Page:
Free Comic Book Day, and the Plight of the Local Comic Shop

Last week was extremely busy for me. On Tuesday after work, I went to Nick Cave’s Q&A show; on Wednesday I scrambled to go see Avengers: Infinity War after work because I didn’t want someone to spoil me on FCBD; and Thursday and Friday were, of course, all prep for said FCBD.

There has been a lot of discussion about how Free Comic Book Day is not free for comic shops. This is true, we buy tons of comics for slightly less than our usual cost with the sole purpose of giving them away with our sticker or stamp on them in the hopes that people might pick up something they really like, remember where they got it, and come back to get more. It’s part goodwill gesture, part advertising — and it can be an awful lot of work.

I’m not here to suggest alternative solutions to the current FCBD model, though I welcome such discussions. What I want to talk about is a conversation I had with a gentleman who just knew, somehow, that comics readership was up because of the Marvel Cinematic Universe. After we went back and forth for a while, he apologized and recognized that his information was anecdotal, and honestly I don’t want to spend too much time talking about him in particular because he was actually very nice and clearly did care about comics.

But prior to our conversation, there were two things that he believed: that the MCU got people into comics, and that perhaps a lot of those people were getting their comics from libraries instead of buying them in shops.

I can tell you all, without hyperbole, that just about every single comic shop, even if they’re doing fairly well at the moment, feels the grip of Amazon closing in on the throat of their business. Every retailer I’ve talked to is finding ways to add alternative merchandise to their stores, or lean really hard into a niche they already have (I’m always going for “gay manga store,” myself). The only comic book films that have sparked any small interest in comics, that we’ve seen at my shop, have been Wonder Woman and Black Panther, and I think that speaks a lot more to people finally seeing themselves reflected in media and being hungry for more of that, than to any specific interest in superheroes or comics specifically.

I can also tell you that last I checked (which admittedly may have been some time ago), the best-selling Marvel trade paperback collections were Ms. Marvel, The Unbeatable Squirrel Girl, and Ta-Nehisi Coates’s run on Black Panther. That’s two YA titles starring characters that haven’t yet been in a Marvel movie, and a comic run written by a well-known author who made his name outside of comics. These aren’t necessarily the Marvel trades that do best in our shop, but I’m willing to bet good money that they’re the ones that are getting checked out of your local library most often. (And I would absolutely LOVE some insider info from a librarian on how their graphic novels perform.)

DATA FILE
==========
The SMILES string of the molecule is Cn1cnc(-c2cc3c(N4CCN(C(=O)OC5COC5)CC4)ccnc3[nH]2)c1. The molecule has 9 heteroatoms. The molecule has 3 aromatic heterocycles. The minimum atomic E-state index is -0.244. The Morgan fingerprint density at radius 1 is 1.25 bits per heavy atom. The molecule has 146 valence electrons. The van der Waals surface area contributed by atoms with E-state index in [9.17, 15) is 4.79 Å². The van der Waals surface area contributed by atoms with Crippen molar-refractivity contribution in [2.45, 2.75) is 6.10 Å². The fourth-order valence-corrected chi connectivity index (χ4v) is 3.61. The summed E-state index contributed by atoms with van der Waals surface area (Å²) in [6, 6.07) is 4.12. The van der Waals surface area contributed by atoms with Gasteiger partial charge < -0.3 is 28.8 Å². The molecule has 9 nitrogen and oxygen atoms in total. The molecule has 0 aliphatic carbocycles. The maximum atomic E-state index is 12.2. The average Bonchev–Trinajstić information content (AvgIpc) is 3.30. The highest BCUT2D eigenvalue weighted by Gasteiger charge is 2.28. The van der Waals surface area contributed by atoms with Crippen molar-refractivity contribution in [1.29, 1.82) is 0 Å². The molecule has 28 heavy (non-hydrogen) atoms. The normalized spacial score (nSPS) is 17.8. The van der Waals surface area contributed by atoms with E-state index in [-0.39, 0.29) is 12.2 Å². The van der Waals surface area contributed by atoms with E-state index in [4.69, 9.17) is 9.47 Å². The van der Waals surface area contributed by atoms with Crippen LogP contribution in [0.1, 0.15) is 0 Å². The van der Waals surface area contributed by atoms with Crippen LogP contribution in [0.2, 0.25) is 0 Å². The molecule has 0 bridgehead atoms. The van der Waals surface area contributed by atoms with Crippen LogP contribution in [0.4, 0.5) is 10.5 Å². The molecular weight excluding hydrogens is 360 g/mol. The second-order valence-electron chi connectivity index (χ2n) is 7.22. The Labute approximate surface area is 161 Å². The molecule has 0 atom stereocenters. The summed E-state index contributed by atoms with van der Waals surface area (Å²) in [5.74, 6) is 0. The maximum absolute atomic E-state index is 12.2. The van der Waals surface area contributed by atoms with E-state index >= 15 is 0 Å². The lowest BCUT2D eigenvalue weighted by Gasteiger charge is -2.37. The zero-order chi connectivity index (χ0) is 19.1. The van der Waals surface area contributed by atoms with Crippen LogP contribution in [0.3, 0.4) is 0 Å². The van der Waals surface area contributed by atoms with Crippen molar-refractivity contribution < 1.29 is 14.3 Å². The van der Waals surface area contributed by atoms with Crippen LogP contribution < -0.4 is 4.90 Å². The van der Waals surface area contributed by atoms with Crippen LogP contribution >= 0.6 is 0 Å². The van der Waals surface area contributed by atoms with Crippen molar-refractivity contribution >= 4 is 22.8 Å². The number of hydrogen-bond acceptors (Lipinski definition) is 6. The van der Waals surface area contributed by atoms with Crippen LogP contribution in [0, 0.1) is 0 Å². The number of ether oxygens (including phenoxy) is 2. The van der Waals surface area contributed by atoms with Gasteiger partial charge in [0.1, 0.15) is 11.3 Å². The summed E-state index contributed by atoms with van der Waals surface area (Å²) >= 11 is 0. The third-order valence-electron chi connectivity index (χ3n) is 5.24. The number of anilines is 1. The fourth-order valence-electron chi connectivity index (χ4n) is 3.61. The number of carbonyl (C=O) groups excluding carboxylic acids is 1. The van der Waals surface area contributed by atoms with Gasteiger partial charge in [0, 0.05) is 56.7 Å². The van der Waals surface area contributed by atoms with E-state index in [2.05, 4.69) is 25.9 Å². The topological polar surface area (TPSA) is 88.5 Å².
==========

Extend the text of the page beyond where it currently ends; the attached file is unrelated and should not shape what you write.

So every year, FCBD gets to feeling more and more desperate as retailers all over the country (and indeed in other parts of the world) continue to throw money, effort, and time into giving away literal tons of free comics in the hope that they’ll gain a larger portion of the community — whether that community already reads comics elsewhere, or whether they’re completely new to the medium. I could say, too, that we’re not being helped by certain publishers who seem to be substituting quantity of titles for quality of writing, but I’m not sure that would be completely fair as I’m not a “superhero person,” and I haven’t been keeping up with a lot of current material.

I hate feeling selfish and petulant when I remind people to shop locally (and ideally, I’d love for us all to be able do all shopping locally, not just comics). I understand what it’s like to not have the means and the funds (I work retail, remember?). But as I was telling my husband last night, unless something dramatic changes in society or we finally get the Y2K we were promised twenty years ago, I don’t see brick and mortar shops — of any kind — surviving. The “frivilous” shops will go first: the comic shops, the toy stores, any niche specialty store. I honestly can’t say whether that’s good or bad on a grand scale, but it certainly does make me sad and worried for my own livelihood and the livelihood of so many wonderful, smart, dedicated people I know who put so much of themselves into their businesses because they were once a young person who just really loved comic books.

And completely appropos of nothing, I’m getting really tired of people saying “it’s backwards” every time I hand them a free manga sampler. But I reckon I could construct another whole post just about how reticent people are to try new things…though I will say, a remarkable number of people I offered free comics to yesterday said “oh, I don’t read comics.” So maybe that’s part of the problem, too, that people can’t see themselves reading comics, or don’t know all that comics have to offer, in these days where superhero action flicks are breaking records at box offices around the world.

“Yeah, I saw the Avengers, it was great! But….no, I don’t read comics.”

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